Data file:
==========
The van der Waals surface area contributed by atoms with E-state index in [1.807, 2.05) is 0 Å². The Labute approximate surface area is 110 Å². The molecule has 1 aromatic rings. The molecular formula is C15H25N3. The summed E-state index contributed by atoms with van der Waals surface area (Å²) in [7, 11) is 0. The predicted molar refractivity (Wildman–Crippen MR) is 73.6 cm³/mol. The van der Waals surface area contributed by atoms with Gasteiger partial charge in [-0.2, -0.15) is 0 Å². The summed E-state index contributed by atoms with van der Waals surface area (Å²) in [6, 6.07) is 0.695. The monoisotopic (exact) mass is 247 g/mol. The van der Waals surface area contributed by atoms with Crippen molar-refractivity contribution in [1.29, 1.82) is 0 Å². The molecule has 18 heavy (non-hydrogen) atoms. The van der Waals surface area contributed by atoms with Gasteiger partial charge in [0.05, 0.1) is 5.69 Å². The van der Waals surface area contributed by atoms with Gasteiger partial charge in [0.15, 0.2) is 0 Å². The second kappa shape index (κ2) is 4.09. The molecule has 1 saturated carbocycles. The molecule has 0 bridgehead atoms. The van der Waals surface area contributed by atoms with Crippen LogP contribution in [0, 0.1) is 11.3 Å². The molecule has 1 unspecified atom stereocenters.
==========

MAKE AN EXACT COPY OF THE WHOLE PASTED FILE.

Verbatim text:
The van der Waals surface area contributed by atoms with E-state index in [1.807, 2.05) is 0 Å². The Labute approximate surface area is 110 Å². The molecule has 1 aromatic rings. The molecular formula is C15H25N3. The summed E-state index contributed by atoms with van der Waals surface area (Å²) in [7, 11) is 0. The predicted molar refractivity (Wildman–Crippen MR) is 73.6 cm³/mol. The van der Waals surface area contributed by atoms with Gasteiger partial charge in [-0.2, -0.15) is 0 Å². The summed E-state index contributed by atoms with van der Waals surface area (Å²) in [6, 6.07) is 0.695. The monoisotopic (exact) mass is 247 g/mol. The van der Waals surface area contributed by atoms with Crippen molar-refractivity contribution in [1.29, 1.82) is 0 Å². The molecule has 18 heavy (non-hydrogen) atoms. The van der Waals surface area contributed by atoms with Gasteiger partial charge in [0.05, 0.1) is 5.69 Å². The van der Waals surface area contributed by atoms with Gasteiger partial charge in [0.15, 0.2) is 0 Å². The second kappa shape index (κ2) is 4.09. The molecule has 1 saturated carbocycles. The molecule has 0 bridgehead atoms. The van der Waals surface area contributed by atoms with Crippen LogP contribution in [0, 0.1) is 11.3 Å². The molecule has 1 unspecified atom stereocenters.